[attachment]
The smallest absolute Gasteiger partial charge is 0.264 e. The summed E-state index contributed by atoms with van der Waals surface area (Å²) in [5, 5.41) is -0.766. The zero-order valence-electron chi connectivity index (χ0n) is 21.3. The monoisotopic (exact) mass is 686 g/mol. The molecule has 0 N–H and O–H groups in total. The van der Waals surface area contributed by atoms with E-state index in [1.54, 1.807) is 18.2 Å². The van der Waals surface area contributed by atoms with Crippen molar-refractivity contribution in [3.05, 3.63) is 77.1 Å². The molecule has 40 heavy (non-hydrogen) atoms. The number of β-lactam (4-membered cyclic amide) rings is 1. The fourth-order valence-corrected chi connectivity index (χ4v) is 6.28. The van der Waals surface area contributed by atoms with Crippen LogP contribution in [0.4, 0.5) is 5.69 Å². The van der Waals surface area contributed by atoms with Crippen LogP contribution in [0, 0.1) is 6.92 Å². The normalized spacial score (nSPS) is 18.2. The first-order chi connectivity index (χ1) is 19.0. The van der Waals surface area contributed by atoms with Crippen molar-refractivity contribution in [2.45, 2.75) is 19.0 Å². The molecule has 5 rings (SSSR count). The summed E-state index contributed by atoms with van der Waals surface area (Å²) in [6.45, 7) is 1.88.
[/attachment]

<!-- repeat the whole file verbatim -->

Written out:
The smallest absolute Gasteiger partial charge is 0.264 e. The summed E-state index contributed by atoms with van der Waals surface area (Å²) in [5, 5.41) is -0.766. The zero-order valence-electron chi connectivity index (χ0n) is 21.3. The monoisotopic (exact) mass is 686 g/mol. The molecule has 0 N–H and O–H groups in total. The van der Waals surface area contributed by atoms with E-state index in [1.54, 1.807) is 18.2 Å². The van der Waals surface area contributed by atoms with Crippen molar-refractivity contribution in [3.05, 3.63) is 77.1 Å². The molecule has 40 heavy (non-hydrogen) atoms. The number of β-lactam (4-membered cyclic amide) rings is 1. The fourth-order valence-corrected chi connectivity index (χ4v) is 6.28. The van der Waals surface area contributed by atoms with Crippen LogP contribution in [0.4, 0.5) is 5.69 Å². The van der Waals surface area contributed by atoms with Crippen LogP contribution in [0, 0.1) is 6.92 Å². The normalized spacial score (nSPS) is 18.2. The first-order chi connectivity index (χ1) is 19.0. The van der Waals surface area contributed by atoms with Crippen molar-refractivity contribution in [2.45, 2.75) is 19.0 Å². The molecule has 5 rings (SSSR count). The summed E-state index contributed by atoms with van der Waals surface area (Å²) in [6.45, 7) is 1.88.